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5 Effective Ways To Calm a Hyper German Shepherd

Written By: Sharon Waddington

Last Updated:

German Shepherds are known for their intelligence, loyalty, and energy. However, sometimes, their boundless vigor can be a bit overwhelming, especially if you’re dealing with a hyperactive German Shepherd.

If you’ve ever found yourself at your wit’s end trying to manage your furry friend’s energy levels, you’re not alone. In this blog, we’re diving into the heart of the matter: how to calm a hyper German Shepherd.

To calm a German Shepherd:

  1. Display a calm demeanor
  2. Exercise your dog in a risk-free environment
  3. Stop (unintentionally) rewarding hyperactivity with attention
  4. Reward calm behavior
  5. Use calming products if all else fails

Understanding the nuances of their behavior is key to a harmonious relationship.

We’ll explore various techniques and strategies, from exercise routines to mental stimulation, to help transform your hyperactive companion into a calm and contented pooch.

A GSD Running in the snow.

Recognizing Hyperactive Behavior in German Shepherds

It’s vital to recognize when your German Shepherd is displaying hyperactive behavior so you can address the root cause. Some signs include:

  • Jumping up excessively when greeting people or other animals. Your German Shepherd may bounce around without self-control.
  • Constantly moving and unable to settle down. Your dog finds it difficult to relax and will pace, run in circles, or jump without pause.
  • Rowdiness during playtime that doesn’t stop. Play sessions should have clear beginning and end points, but your GSD may get too wild.
  • Barking or whining frequently without provocation. Your dog may vocalize when overstimulated rather than out of need.
  • Difficulty focusing on commands. When hyper, your German Shepherd has trouble paying attention to you.

Knowing these signs will help determine when your dog needs help calming down through exercise, training, or other relaxation techniques.

How To Train a German Shepherd To Be Calm

In the quest to find balance and tranquility with your energetic German Shepherd, you must understand the right approach to managing their hyperactivity.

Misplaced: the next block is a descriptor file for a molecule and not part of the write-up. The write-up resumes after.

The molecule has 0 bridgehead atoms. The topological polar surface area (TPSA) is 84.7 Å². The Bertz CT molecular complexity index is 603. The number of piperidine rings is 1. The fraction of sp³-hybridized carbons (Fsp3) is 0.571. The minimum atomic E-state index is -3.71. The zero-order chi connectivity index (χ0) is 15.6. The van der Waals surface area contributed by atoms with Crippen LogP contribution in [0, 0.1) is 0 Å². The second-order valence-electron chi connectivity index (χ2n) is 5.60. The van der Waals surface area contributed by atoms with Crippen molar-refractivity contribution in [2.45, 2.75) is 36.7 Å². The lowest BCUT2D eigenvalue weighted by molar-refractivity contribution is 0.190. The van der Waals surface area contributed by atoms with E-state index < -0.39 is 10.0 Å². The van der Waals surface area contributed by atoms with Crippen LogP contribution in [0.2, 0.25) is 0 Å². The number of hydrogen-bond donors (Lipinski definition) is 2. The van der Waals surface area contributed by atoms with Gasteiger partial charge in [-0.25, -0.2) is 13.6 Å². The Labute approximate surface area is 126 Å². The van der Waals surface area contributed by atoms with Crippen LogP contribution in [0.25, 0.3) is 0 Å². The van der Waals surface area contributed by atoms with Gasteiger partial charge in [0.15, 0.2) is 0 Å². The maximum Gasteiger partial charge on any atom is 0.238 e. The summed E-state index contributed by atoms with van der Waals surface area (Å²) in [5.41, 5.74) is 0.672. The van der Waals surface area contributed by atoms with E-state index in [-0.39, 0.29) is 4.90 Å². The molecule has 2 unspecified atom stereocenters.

Here are five practical tips that will guide you in creating a serene and harmonious environment for both you and your spirited German Shepherd, helping you both find your Zen in everyday life.

German Shepherd exercising in a field

1. You (the Human) Should be Calm

A hyper GSD is a dog with a lot of pent-up energy. If a hyper dog gives you anxiety, it could make your dog even more agitated. That’s because the same anxious energy that results in worry also results in hyperbehavior.

And given that German Shepherds are intelligent and can pick up on their owners’ emotions, your calm demeanor will assure your dog that he does not need to be hyper.

German Shepherds aren’t quick to mirror their owners’ demeanor but eventually match their owners’ state of mind.

Their emotional intelligence and empathy help them calm down if they don’t have too much pent-up energy or sexual frustration. Some of the things you can do to signal your calm demeanor are as follows:

  • Lower your voice – Speaking in a low baritone makes your calmness more noticeable to a German Shepherd.
  • Draw out your commands – Instead of saying “heel!” you should say, “Heeeeeel.” Try this with all orders while the dog is hyper.
  • Minimize physical movement – Do not wave your arms or move too much when getting your GSD to calm down. Your physical stillness can inspire internal peace in your dog.

The goal of you being calm and showing it to your German Shepherd is to get him to control the excess energy. Doing so doesn’t neutralize the energy because he still needs an outlet. But if you do this step right, step #2 will be safer.

Watch Our Video on How To Calm a Hyper German Shepherd…

2. Exhaust Your German Shepherd in an Isolated Environment

When your German Shepherd is constantly hyper, the two most likely reasons are:

  1. You have delayed his exercise.
  2. He (or she) wasn’t neutered (or spayed) early enough.

In either case, your dog is not in an ideal state to exercise around the public. As long as you have a backyard, you can let the German Shepherd Dog run around, exhaust at least some of his pent-up energy, and then take him on a long walk.